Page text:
Help us continue to rebuild homes near the epicenter.

On May 12, 2015—17 days after the first earthquake rattled the country—a second earthquake measured at 7.3 struck Nepal, with its epicenter on the border of the Dolakha and Sindhupalchowk districts in the Himalayan foothills. The two earthquakes reduced entire villages in the area to rubble.

Villages like Yarsa, just miles East of the epicenter, where we are helping the community get back on their feet and rebuild—brick by brick, home by home, family after family.

DONATE A BRICK with round up+$2

We invite you to round up your order to the nearest dollar and donate an extra $2 USD to provide a family with at least one brick for their new home in Yarsa. It takes about 3,000 bricks to rebuild a home in Yarsa and each brick costs between $1.60 and $1.75 USD.

If each member who ordered did this over a four-day period, it could potentially generate $100,000 USD in donations; enough to rebuild 20 more homes in Yarsa!


A year before the earthquake, Pasang Sherpa took out a $5,000 USD loan to build a nice home for his wife and two sons in Yarsa. They were only in their new home for a few months when the earthquakes hit, leaving the home in complete ruins. Their food and clothes were buried under the rubble, and, like most families, they were forced to take shelter with the livestock before building a temporary tin home.

But the loan for their now destroyed home was outstanding, and Pasang worked tirelessly to pay it off. In Nepal, men and women carry heavy items by distributing the weight between their back and with a strap that goes around their head, just above the brow. “I carried heavy bags of cement and rice on my head to the point I have lost a portion of my hair from all the weight," Pasang said as he showed how the hair just past his brow and below the crest has been rubbed away, and the skin underneath is sore and calloused.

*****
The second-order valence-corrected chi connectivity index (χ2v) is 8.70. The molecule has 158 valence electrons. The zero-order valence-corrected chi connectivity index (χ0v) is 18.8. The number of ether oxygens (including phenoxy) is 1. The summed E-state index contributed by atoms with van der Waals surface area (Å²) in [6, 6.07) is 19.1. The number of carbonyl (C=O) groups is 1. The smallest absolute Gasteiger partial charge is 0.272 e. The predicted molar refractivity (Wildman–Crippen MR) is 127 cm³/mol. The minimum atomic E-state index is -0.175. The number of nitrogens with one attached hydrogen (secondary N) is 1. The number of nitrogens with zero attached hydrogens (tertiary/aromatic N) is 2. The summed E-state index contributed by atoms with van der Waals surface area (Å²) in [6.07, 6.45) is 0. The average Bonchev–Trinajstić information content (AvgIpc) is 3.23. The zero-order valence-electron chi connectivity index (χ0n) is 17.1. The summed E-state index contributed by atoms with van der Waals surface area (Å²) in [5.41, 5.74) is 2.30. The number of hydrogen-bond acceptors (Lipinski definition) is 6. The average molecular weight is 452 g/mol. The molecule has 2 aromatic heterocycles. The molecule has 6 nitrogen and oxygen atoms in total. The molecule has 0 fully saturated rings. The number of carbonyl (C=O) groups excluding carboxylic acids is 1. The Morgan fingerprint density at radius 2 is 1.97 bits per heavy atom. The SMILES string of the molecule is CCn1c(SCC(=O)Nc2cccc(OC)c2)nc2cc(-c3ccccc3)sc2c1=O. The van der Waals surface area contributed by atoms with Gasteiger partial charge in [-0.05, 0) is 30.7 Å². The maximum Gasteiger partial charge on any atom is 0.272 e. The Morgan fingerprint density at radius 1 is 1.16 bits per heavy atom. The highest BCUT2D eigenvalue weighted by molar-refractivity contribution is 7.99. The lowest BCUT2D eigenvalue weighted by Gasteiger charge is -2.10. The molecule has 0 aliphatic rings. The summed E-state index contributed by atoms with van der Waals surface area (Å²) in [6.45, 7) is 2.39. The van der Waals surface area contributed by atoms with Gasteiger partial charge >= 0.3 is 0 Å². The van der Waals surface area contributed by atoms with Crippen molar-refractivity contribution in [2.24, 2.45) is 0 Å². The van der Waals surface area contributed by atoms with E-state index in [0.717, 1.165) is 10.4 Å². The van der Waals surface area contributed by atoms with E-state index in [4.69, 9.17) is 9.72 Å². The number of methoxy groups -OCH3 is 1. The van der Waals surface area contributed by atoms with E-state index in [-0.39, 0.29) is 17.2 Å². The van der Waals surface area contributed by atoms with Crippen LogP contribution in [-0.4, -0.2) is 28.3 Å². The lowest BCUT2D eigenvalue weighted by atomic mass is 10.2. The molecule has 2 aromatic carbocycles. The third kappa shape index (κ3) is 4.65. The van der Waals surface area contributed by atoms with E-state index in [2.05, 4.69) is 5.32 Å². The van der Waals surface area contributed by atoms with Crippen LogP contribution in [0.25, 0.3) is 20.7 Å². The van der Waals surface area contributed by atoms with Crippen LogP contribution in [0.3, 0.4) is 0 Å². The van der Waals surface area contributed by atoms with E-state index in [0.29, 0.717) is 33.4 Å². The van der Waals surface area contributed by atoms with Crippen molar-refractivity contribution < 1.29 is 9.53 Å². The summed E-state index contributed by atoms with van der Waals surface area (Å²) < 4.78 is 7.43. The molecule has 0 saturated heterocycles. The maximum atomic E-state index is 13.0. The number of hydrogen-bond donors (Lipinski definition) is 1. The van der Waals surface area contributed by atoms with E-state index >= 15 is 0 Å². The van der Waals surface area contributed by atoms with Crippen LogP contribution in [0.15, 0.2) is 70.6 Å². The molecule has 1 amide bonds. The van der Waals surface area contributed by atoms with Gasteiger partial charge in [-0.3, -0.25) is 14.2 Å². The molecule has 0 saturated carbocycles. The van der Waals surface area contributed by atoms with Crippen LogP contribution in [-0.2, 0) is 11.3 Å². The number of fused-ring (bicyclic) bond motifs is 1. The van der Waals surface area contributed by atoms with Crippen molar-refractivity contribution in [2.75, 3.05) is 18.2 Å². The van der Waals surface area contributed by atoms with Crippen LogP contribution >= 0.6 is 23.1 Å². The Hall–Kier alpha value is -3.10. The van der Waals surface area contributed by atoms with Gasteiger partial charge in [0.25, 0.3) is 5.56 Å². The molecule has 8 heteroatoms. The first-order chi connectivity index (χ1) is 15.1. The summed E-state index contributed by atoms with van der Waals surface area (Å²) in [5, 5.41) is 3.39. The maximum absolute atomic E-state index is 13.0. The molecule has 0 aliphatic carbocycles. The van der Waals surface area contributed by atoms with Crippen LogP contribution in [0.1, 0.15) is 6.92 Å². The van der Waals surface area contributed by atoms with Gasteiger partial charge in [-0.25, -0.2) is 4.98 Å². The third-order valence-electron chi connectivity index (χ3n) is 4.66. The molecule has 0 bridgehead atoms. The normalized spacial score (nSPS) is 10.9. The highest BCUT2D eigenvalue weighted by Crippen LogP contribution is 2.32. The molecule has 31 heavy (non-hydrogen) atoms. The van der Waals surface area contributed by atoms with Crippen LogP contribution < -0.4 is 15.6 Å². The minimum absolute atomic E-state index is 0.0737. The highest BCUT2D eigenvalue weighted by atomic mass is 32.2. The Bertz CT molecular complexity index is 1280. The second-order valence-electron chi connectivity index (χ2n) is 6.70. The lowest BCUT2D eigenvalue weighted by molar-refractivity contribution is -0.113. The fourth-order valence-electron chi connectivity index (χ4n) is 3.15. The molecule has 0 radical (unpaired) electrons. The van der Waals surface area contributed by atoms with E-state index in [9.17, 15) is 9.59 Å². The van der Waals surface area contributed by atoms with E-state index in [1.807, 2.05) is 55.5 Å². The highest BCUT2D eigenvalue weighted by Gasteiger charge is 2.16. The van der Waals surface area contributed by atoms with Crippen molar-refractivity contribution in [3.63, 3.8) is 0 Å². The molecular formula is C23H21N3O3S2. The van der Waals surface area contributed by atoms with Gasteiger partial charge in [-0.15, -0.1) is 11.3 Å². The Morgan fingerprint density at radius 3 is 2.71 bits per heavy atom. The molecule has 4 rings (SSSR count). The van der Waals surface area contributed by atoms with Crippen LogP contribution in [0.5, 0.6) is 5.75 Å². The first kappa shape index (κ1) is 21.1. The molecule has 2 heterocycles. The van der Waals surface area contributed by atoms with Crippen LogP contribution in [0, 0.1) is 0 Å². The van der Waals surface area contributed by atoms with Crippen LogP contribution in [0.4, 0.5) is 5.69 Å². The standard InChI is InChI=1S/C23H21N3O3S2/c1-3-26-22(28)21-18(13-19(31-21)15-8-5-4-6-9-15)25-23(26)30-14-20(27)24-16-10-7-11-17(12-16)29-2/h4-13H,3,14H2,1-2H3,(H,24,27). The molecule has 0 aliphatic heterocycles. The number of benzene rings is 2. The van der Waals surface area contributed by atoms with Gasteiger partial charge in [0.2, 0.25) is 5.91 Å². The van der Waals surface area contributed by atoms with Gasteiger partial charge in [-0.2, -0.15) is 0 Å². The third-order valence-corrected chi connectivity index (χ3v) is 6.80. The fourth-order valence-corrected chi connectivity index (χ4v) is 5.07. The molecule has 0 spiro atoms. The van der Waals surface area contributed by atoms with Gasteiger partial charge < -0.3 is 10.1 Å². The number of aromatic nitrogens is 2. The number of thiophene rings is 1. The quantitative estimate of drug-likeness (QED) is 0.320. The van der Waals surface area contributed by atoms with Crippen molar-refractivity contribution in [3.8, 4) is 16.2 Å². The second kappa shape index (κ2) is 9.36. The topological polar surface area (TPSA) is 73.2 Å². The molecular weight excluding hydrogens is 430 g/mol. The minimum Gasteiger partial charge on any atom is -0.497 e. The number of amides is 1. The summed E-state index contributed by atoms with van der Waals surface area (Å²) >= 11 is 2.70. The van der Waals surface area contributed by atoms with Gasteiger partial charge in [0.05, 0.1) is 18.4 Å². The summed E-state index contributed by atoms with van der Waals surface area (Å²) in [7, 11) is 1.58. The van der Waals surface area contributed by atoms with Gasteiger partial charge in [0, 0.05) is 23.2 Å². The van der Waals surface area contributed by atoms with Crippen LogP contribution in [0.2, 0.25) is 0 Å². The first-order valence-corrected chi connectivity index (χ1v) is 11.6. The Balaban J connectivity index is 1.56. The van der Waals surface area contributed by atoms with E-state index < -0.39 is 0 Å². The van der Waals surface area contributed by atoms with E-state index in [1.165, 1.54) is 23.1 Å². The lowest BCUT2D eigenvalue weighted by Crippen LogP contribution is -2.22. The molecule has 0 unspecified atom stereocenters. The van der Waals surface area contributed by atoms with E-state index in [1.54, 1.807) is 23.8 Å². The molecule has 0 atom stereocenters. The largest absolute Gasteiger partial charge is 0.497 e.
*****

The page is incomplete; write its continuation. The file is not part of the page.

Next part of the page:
Having paid off the loan, Pasang had no idea how he was going to pay to build another home. He wept long and hard over the prospect that they may never be able to rebuild and they would spend the remainder of their time living in an inadequate tin shelter.

During our February 2017 service trip to Nepal, a team of Young Living members took part in rebuilding Pasang’s home. He worked alongside us as we laid each brick. And as the walls reached completion, the joy Pasang felt was overwhelming. He stood in the middle of his home crying as he showed us where his wife and children were going to sleep. He cried tears of gratitude, and we cried with him. To Pasang and his family, the new, 590 square-foot home is a castle—a castle filled with renewed hope for his family’s future and the future of the entire village.

This new home to me is a big, luxurious palace. I will never forget the Young Living volunteers. You came from a far country… to build me this mansion, this palace.

You are like a god to me. You have given me and my family new life. I will be forever grateful for the Young Living volunteers.